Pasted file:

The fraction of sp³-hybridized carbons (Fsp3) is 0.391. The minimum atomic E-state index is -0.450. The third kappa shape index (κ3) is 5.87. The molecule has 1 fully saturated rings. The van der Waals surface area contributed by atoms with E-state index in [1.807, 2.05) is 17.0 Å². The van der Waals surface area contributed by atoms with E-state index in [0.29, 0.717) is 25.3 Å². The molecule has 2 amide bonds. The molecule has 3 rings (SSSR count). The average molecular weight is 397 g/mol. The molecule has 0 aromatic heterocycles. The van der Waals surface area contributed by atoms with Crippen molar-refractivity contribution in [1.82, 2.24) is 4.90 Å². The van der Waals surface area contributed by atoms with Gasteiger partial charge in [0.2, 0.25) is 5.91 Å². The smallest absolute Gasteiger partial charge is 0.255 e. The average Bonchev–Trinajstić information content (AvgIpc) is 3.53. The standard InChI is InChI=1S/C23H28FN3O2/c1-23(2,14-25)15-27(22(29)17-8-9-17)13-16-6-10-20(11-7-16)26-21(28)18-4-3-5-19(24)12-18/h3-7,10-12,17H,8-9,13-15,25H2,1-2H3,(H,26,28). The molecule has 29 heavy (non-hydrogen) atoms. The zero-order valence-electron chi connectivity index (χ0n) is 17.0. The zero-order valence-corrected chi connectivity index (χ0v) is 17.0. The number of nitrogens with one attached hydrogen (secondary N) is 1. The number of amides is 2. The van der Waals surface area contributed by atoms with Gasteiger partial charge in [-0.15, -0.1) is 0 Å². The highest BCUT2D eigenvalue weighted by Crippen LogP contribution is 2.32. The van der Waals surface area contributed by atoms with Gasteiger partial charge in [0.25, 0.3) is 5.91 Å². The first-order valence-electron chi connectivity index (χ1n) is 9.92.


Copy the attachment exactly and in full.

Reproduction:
The fraction of sp³-hybridized carbons (Fsp3) is 0.391. The minimum atomic E-state index is -0.450. The third kappa shape index (κ3) is 5.87. The molecule has 1 fully saturated rings. The van der Waals surface area contributed by atoms with E-state index in [1.807, 2.05) is 17.0 Å². The van der Waals surface area contributed by atoms with E-state index in [0.29, 0.717) is 25.3 Å². The molecule has 2 amide bonds. The molecule has 3 rings (SSSR count). The average molecular weight is 397 g/mol. The molecule has 0 aromatic heterocycles. The van der Waals surface area contributed by atoms with Crippen molar-refractivity contribution in [1.82, 2.24) is 4.90 Å². The van der Waals surface area contributed by atoms with Gasteiger partial charge in [0.2, 0.25) is 5.91 Å². The smallest absolute Gasteiger partial charge is 0.255 e. The average Bonchev–Trinajstić information content (AvgIpc) is 3.53. The standard InChI is InChI=1S/C23H28FN3O2/c1-23(2,14-25)15-27(22(29)17-8-9-17)13-16-6-10-20(11-7-16)26-21(28)18-4-3-5-19(24)12-18/h3-7,10-12,17H,8-9,13-15,25H2,1-2H3,(H,26,28). The molecule has 29 heavy (non-hydrogen) atoms. The zero-order valence-electron chi connectivity index (χ0n) is 17.0. The zero-order valence-corrected chi connectivity index (χ0v) is 17.0. The number of nitrogens with one attached hydrogen (secondary N) is 1. The number of amides is 2. The van der Waals surface area contributed by atoms with Gasteiger partial charge in [-0.15, -0.1) is 0 Å². The highest BCUT2D eigenvalue weighted by Crippen LogP contribution is 2.32. The van der Waals surface area contributed by atoms with Gasteiger partial charge in [0.25, 0.3) is 5.91 Å². The first-order valence-electron chi connectivity index (χ1n) is 9.92.